And then we pointed it to our site.
    Within a week rumors were flying that the Castello Brothers had either bought or hijacked the Visitors Bureau’s web site. Why? Because many people will default to dot-com. That’s right, after all of the millions of dollars they’d spent on promotion people in their own city were still punching up dot-com. There was no site on the dot-com version before we bought it, so people before would immediately realize they made a mistake and go to the dot-org. But after we pointed the dot-com version to our, they assumed our site was the new Visitor’s Bureau site because ours also contained extensive info about the city.
    Needless to say, there was a happy ending. Some of the hotels we’d signed as advertisers were also on the Board of Directors of the Visitors Bureau. They called me up and I explained what this woman had done to us. They weren’t surprised and invited me to speak before the Board about our site. They signed an advertising agreement (guess who was the one vote against us) and we also agreed to sell them the dot-com version (for cost) under a gentleman’s agreement that they tell this woman to stop her behavior. She didn’t take any of this well and eventually resigned.

  4. David,

    I was under the impression that Michael was the porn star and that you were the ex-heroin addict…thank you for clearing that up.

    Anyway, I personally would not build on the .net or .org. My feeling is that after you put a tremendous amount of time and energy into it you will only realize that traffic is going to the .com. I would rather build a than a or


    The dilemma that is faced is that if this doesn’t become his primary business, he could spend mid- $xx,xxx for the name, when he might not have that kind of money right now. If this is going to be the primary business, it is worth leasing the .com and possibly financing it if necessary. It really depends on the business model.

  5. Everyone here is “right on” at some level and this is a great discussion. In the end, it does come down to various factors…
    For a primary business (Ex: vs the only difference in total start-up costs is the cost of the domain so if you have $1,000,000 in start-up costs and are doing a mass, long-term buildout, paying $500,000 for the .com versus the $10,000 .org is the right move. It will help you convert to a fee + performance revenue model.
    If you are a niche operator with smaller, non-mass media type plans and SEO and PPC link-type traffic aggregation with some sort of Direct response objective, I agree that or .org is better than Most likely your monetization is via performance on this model anyway. Fee will be difficult unless you dominate search.
    Yet Davis is dead on as well, in fact, I always tell people if you own the .com of an ultrapremium, Ex, it may actually be better to not own the .net or .org especially if someone else develops those names as their traffic will go to you.
    The biggest risk with .net and .org is loss of traffic due to repeat visit, word-of-mouth, or .com default generated from some non-web media.

  6. Excellent points across this board here.
    I agree with David (great story by the way) that if you are going to spend money on marketing and branding then the .org is a big liability. But if you are going to do what I plan to do, which is to create a consumer guide to product x – with 90% of the traffic coming through SEO then I’m happier with the .org over the long .com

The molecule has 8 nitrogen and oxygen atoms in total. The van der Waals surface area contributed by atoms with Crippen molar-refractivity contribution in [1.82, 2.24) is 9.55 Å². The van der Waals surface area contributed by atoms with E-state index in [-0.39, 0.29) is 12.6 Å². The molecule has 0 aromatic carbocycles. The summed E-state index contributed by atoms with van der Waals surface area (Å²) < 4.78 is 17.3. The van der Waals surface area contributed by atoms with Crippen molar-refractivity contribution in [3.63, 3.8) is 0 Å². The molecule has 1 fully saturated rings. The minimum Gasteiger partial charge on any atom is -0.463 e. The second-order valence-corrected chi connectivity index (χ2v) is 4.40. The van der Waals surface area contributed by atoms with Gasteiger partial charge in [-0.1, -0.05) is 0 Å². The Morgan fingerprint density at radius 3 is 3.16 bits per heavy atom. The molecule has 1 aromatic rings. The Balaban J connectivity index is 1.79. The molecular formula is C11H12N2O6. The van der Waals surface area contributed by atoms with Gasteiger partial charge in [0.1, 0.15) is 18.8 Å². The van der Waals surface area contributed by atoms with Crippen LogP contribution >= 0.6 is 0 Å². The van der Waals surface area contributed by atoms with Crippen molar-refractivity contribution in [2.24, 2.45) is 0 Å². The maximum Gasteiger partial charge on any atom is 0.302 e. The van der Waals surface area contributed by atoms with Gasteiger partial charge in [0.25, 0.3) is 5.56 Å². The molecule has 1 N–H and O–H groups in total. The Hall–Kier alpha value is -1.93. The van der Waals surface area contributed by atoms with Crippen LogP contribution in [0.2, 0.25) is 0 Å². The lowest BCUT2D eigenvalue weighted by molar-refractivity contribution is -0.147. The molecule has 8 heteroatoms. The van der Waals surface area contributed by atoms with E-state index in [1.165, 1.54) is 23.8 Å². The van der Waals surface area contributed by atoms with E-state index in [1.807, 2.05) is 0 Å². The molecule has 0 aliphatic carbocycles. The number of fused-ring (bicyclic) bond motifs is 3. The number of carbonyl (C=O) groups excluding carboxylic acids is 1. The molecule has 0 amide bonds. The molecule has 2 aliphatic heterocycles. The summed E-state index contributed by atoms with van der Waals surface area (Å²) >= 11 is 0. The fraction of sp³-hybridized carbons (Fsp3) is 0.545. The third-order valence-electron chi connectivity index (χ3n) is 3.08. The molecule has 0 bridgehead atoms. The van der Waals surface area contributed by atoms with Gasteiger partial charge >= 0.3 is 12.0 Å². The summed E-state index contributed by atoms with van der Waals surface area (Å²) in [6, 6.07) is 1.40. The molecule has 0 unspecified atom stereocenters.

7. J: TMZ was waiting for us outside the Renaissance Hotel after we won the Domainers Choice Awards. Michael and I steadfastly refused to answer any questions about Jenna Jameson’s “acting” abilities or if China White gave you a better high than Blue Magic.
    Greg: I agree with your analysis. Especially if the dot-com version is doing a ton of pre-development Direct Navigation traffic.
    Gordon: Yes, in your situation I would actually opt for dot-org.

  8. David – thanks for adding the “pre-development Direct Navigation traffic.” I omitted the most critical point on a mass-scale project.

  9. I sold a “industry” .org last month and just saw the comapny that bought it advertise in a trade magazine their new service…they have a seminar series and certification service coming…I assume the .org will be the site for those classes…not a bad idea.

  10. Interesting discussion… But I think its important to separate two issues- which many have alluded to here, namely: brand protection and channel of delivery.
    Brand protection
    Put aside the .org or .com question for a moment. For brand protection it is best to select a domain name that is unique and available on the primary global TLDs. For example, you may choose “thebestmatch” as your domain name, register it on .org and .com to protect your brand. It is the base name that represents your brand and you should protect it across several domain extensions. BTW, this is pretty establish practice for name brands.
    Best channel of delivery
    The domain name extension – .org, .com, etc. should be considered next as your “channel” of delivery. .ORG is an unrivaled channel where people turn to find credible information, get involved, fund causes and support advocacy. Is this purpose consistent with your company’s mission? Or would a .com (i.e. commercial enterprise) be more appropriate? So you may believe .org is the channel to use, then set your website name as and have the .com and other registered names point to it. That is fine too, and in fact as many comments to the original blog (as well as our own research attest) end-users seek out and trust .org sites more than any other TLDs.
    So there is no hard and fast rule; its best to take a look at what you are hoping to achieve and determine your branding and distribution needs as a result.
    Alexa Raad, CEO of .ORG Registry

  11. Alexa:
    I’m reading your post and as I’m scrolling down I’m thinking to myself, “Hmmm…this is quite good. I’ve rarely read such a good, practical definition of the proper usage of dot-org. Alexa Raad. Hmmm…name sounds familiar. Isn’t she the…”